This is the tenth in a series of examinations of legends related to the Olympics and whether they are true or false. Today, learn the bizarre tale of how Johnny “Tarzan” Weismuller faked his identity to compete in the 1924 Olympics, discover the even more bizarre tale of how the Olympic torch was blown out in 1976!
Click here to view an archive of all the previous Olympic urban legends.
OLYMPIC URBAN LEGEND: Johnny “Tarzan” Weissmuller took on a fake identity so he could represent the United States in the 1924 Olympics.
Followers of U.S. politics surely know of the controversy that surrounded President Barack Obama and his birth certificate throughout his pursuit (and attainment) of the highest elected office in the United States. “Prove you were born in America” was a common refrain from certain circles (heck, even after the President did reveal his birth certificate that has not stopped some folks who still believe he was born outside the United States). Eighty-eight years ago, there was another political “birther” topic, only it was about Chicago swimmer Johnny Weissmuller. In the days leading up to the qualification tournament for the 1924 United States Olympic swimming team, Illinois Representative Henry Riggs Rathbone expressed his doubts that Weissmuller, the swimming sensation (who later went on to become a film superstar as the portrayer of Tarzan on the screen), was born in the United States. Why won’t he produce a birth certificate? Was he eligible for the U.S. Olympic team? Obviously, the U.S. Olympic swimming team allowed Weissmuller to compete, since he won five Gold Medals for the U.S. in 1924 and 1928. But was Weissmuller a U.S. citizen when he won Olympic gold?
After becoming one of the most famous swimmers in the world, Weissmuller translated his success into being a spokesperson for BVD. He then turned that into a long series of hit films playing first Tarzan, King of the Jungle (it was Weissmuller’s films that debuted the legendary “Tarzan yell”) then Jungle Jim and finally just playing himself.
When Johnny Weissmuller died, his obituary listed Winber, Pennsylvania as his birthplace and that’s the answer Weissmuller gave everyone, including his five wives, three children and even his official biographer. At the height of his fame, the town celebrated their hometown hero in 1950 with a special day for Weissmuller (schools even closed for the day) and the Rev. Father MacKowiak presented Weissmuller with his church birth records, the same records that secured him a spot in the 1924 Olympic Games. But were they actually Johnny’s records?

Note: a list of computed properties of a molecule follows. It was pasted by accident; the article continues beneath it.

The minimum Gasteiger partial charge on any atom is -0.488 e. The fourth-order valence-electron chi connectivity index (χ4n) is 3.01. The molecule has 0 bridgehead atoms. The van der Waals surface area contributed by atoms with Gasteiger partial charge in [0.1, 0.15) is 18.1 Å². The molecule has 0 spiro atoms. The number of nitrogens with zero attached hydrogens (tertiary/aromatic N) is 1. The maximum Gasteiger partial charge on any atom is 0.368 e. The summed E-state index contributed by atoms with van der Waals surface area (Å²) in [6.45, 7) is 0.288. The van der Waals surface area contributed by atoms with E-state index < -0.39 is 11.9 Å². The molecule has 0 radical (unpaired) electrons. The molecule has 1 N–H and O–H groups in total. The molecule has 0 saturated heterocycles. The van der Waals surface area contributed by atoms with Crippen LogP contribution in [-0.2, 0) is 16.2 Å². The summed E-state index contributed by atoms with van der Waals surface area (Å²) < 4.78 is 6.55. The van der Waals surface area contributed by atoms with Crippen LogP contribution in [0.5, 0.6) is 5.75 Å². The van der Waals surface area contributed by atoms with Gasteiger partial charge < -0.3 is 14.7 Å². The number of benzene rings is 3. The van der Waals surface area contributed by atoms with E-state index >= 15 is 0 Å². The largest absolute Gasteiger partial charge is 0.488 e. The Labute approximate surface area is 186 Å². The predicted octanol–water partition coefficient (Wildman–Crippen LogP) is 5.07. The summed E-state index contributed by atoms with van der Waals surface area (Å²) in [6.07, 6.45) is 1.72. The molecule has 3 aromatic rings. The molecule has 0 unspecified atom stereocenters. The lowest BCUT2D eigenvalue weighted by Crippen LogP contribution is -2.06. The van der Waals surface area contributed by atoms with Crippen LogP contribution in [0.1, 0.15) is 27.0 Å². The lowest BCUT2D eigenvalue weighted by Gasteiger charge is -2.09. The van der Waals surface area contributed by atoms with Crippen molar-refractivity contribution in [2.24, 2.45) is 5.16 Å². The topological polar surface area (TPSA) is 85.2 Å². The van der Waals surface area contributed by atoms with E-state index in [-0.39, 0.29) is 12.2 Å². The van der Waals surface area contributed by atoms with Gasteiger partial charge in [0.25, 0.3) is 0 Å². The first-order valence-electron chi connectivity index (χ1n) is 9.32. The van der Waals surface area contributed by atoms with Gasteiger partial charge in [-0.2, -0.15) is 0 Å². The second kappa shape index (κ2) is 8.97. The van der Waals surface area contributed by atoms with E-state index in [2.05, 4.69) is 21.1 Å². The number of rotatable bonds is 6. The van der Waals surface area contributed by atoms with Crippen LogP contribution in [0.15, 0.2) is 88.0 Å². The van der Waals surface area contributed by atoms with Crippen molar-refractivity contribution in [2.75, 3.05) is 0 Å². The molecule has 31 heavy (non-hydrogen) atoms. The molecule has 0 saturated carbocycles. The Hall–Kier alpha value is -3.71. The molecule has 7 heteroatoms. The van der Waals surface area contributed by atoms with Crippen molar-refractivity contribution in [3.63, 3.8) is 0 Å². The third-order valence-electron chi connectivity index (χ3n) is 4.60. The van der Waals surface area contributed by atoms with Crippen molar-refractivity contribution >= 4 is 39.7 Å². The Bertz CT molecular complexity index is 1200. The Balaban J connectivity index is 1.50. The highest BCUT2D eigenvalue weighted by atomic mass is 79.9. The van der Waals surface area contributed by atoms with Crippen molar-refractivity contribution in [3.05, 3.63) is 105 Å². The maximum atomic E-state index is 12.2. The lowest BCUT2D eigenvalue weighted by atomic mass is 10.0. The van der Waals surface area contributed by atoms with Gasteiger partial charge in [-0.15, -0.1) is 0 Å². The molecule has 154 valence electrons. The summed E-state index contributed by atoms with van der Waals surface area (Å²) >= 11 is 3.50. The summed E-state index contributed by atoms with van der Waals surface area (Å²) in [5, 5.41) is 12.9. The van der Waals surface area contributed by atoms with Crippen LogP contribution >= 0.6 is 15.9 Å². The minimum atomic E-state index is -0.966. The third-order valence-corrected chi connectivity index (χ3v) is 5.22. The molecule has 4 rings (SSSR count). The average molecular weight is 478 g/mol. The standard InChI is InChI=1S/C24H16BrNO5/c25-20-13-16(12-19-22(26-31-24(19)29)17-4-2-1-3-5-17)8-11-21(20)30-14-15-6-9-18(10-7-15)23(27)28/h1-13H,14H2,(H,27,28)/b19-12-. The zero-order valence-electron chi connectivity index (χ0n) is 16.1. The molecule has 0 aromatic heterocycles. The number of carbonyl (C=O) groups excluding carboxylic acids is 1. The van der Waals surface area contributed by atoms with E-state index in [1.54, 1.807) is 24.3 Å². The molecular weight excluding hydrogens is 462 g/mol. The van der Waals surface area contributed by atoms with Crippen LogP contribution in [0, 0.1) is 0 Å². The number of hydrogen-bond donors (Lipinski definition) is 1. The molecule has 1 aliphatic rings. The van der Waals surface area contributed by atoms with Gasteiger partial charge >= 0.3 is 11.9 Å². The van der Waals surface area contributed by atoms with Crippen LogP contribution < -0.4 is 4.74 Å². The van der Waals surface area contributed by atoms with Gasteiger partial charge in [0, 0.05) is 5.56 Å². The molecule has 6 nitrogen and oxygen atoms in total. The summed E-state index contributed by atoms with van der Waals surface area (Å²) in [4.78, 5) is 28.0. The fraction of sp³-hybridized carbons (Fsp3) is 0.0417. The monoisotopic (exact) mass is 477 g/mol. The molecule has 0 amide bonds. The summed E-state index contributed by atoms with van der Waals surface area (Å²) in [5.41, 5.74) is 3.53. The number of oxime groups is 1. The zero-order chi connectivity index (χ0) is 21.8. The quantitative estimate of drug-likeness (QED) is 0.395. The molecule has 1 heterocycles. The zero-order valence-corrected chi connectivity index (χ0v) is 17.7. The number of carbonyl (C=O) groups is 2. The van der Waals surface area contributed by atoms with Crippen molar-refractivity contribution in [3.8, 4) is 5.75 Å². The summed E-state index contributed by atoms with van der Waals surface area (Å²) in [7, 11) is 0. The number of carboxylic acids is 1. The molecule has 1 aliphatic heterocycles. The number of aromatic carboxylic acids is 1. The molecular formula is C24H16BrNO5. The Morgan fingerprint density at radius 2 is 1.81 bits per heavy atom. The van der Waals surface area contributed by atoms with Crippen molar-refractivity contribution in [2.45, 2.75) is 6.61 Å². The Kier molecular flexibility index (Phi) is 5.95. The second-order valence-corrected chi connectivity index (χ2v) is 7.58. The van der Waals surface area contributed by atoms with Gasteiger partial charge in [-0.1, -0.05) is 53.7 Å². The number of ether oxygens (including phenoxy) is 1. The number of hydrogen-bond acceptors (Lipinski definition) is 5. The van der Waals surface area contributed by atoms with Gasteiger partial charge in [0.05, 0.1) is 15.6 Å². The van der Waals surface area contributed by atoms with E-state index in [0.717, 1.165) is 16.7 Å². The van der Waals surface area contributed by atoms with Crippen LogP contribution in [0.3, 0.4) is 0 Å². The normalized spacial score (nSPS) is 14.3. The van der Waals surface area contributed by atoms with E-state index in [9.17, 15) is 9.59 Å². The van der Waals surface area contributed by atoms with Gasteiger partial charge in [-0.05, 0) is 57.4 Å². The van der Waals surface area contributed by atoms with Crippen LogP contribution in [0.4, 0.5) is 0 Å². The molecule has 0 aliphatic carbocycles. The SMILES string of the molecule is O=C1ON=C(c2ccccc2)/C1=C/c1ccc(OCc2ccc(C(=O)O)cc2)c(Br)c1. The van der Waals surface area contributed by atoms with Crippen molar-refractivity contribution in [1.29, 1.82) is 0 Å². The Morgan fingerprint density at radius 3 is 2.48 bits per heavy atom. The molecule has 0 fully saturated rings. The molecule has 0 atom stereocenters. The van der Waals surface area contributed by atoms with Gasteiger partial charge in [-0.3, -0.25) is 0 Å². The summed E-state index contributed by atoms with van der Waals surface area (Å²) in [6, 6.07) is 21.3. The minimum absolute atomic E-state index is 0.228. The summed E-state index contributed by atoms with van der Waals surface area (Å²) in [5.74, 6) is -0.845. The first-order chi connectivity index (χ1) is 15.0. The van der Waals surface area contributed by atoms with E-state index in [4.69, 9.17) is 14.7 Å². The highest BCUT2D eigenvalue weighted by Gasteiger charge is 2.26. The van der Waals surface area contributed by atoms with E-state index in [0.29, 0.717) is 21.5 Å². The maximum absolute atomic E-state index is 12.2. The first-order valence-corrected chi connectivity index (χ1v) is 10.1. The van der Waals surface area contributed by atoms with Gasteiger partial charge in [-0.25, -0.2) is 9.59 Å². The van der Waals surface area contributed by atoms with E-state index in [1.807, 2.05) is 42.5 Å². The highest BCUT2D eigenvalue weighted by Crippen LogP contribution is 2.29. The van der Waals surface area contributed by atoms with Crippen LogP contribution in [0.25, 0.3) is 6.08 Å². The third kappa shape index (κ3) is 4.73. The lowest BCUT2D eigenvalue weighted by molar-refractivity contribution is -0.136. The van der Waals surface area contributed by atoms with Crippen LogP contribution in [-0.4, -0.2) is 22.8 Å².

Nope, they were not.
Weissmuller was actually born in 1904 in Freidorf (as Jonas/Johann), a suburb of the city Timişoara within the Banat region of what was then Hungary and is now Romania. When Weissmuller was an infant (not even a year old) his family emigrated to the United States. They settled in Pennsylvania where their second son, Petrus (Peter) was born in 1905 (in Windber).
The Weissmullers eventually moved to Chicago, where Johnny took up swimming. He dropped out of high school and was working odd jobs when swimming coach WIlliam Bachrach discovered him at the Illinois Athletic Club. He began training Johnny and eventually “debuted” Johnny in August 1921 when Weissmuller became a dominant swimmer. He actually had an undefeated record in official competition.
As his records and accolades began piling up in 1922 and 1923 (including breaking Duke Kahanamoku’s record in the 100 meter freestyle), attention naturally began to turn to the 1924 Olympics in Paris, France. Weissmuller’s grandmother made a bold decision to try to claim that Johnny was born and raised in Chicago, stating, “Johnny was born in Chicago, will be 20 years of age next June, and has no intention of being anything but an American citizen.” The Chicago Tribune went with the headline, “CAN’T BAR WEISS FROM OLYMPICS; WAS BORN HERE.” Rathbone backed off a bit, noting that it was possible Weissmuller WAS born in Chicago, but the fact remained that there was no evidence that he was and his family would not (or could not) deliver it.